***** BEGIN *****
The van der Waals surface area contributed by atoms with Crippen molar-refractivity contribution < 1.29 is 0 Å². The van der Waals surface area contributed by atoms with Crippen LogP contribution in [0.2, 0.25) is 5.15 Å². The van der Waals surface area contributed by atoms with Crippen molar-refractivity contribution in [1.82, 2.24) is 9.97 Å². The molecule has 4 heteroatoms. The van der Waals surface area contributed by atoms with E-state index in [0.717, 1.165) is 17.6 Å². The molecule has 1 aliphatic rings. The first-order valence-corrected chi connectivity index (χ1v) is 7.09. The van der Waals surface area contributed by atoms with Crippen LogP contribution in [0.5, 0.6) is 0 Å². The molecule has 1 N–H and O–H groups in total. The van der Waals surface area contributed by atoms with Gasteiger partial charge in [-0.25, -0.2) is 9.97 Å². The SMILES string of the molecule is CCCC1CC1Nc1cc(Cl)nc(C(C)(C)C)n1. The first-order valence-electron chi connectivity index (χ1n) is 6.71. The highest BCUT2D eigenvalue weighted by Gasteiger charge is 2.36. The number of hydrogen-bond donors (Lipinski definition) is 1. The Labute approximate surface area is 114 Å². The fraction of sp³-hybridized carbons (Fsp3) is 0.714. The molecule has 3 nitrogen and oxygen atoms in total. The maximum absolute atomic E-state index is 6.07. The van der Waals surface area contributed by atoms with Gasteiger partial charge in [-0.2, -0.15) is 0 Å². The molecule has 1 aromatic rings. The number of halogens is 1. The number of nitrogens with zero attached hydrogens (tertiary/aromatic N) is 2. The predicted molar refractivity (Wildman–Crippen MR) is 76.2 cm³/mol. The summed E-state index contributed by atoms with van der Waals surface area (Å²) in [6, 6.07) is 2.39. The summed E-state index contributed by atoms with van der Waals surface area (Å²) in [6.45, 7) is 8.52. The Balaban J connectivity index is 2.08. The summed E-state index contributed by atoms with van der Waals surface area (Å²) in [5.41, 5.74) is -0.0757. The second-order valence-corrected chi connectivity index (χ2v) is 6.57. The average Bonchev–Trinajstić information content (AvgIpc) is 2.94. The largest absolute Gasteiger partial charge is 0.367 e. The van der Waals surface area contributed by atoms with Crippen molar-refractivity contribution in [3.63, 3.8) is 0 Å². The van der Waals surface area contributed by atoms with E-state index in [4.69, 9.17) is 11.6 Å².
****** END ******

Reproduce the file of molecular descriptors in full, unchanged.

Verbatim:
The van der Waals surface area contributed by atoms with Crippen molar-refractivity contribution < 1.29 is 0 Å². The van der Waals surface area contributed by atoms with Crippen LogP contribution in [0.2, 0.25) is 5.15 Å². The van der Waals surface area contributed by atoms with Crippen molar-refractivity contribution in [1.82, 2.24) is 9.97 Å². The molecule has 4 heteroatoms. The van der Waals surface area contributed by atoms with E-state index in [0.717, 1.165) is 17.6 Å². The molecule has 1 aliphatic rings. The first-order valence-corrected chi connectivity index (χ1v) is 7.09. The van der Waals surface area contributed by atoms with Crippen LogP contribution in [0.5, 0.6) is 0 Å². The molecule has 1 N–H and O–H groups in total. The van der Waals surface area contributed by atoms with Gasteiger partial charge in [-0.25, -0.2) is 9.97 Å². The SMILES string of the molecule is CCCC1CC1Nc1cc(Cl)nc(C(C)(C)C)n1. The first-order valence-electron chi connectivity index (χ1n) is 6.71. The highest BCUT2D eigenvalue weighted by Gasteiger charge is 2.36. The number of hydrogen-bond donors (Lipinski definition) is 1. The Labute approximate surface area is 114 Å². The fraction of sp³-hybridized carbons (Fsp3) is 0.714. The molecule has 3 nitrogen and oxygen atoms in total. The maximum absolute atomic E-state index is 6.07. The van der Waals surface area contributed by atoms with Gasteiger partial charge in [-0.2, -0.15) is 0 Å². The molecule has 1 aromatic rings. The number of halogens is 1. The number of nitrogens with zero attached hydrogens (tertiary/aromatic N) is 2. The predicted molar refractivity (Wildman–Crippen MR) is 76.2 cm³/mol. The summed E-state index contributed by atoms with van der Waals surface area (Å²) in [6, 6.07) is 2.39. The summed E-state index contributed by atoms with van der Waals surface area (Å²) in [6.45, 7) is 8.52. The Balaban J connectivity index is 2.08. The summed E-state index contributed by atoms with van der Waals surface area (Å²) in [5.41, 5.74) is -0.0757. The second-order valence-corrected chi connectivity index (χ2v) is 6.57. The average Bonchev–Trinajstić information content (AvgIpc) is 2.94. The largest absolute Gasteiger partial charge is 0.367 e. The van der Waals surface area contributed by atoms with Crippen molar-refractivity contribution in [3.63, 3.8) is 0 Å². The van der Waals surface area contributed by atoms with E-state index in [4.69, 9.17) is 11.6 Å².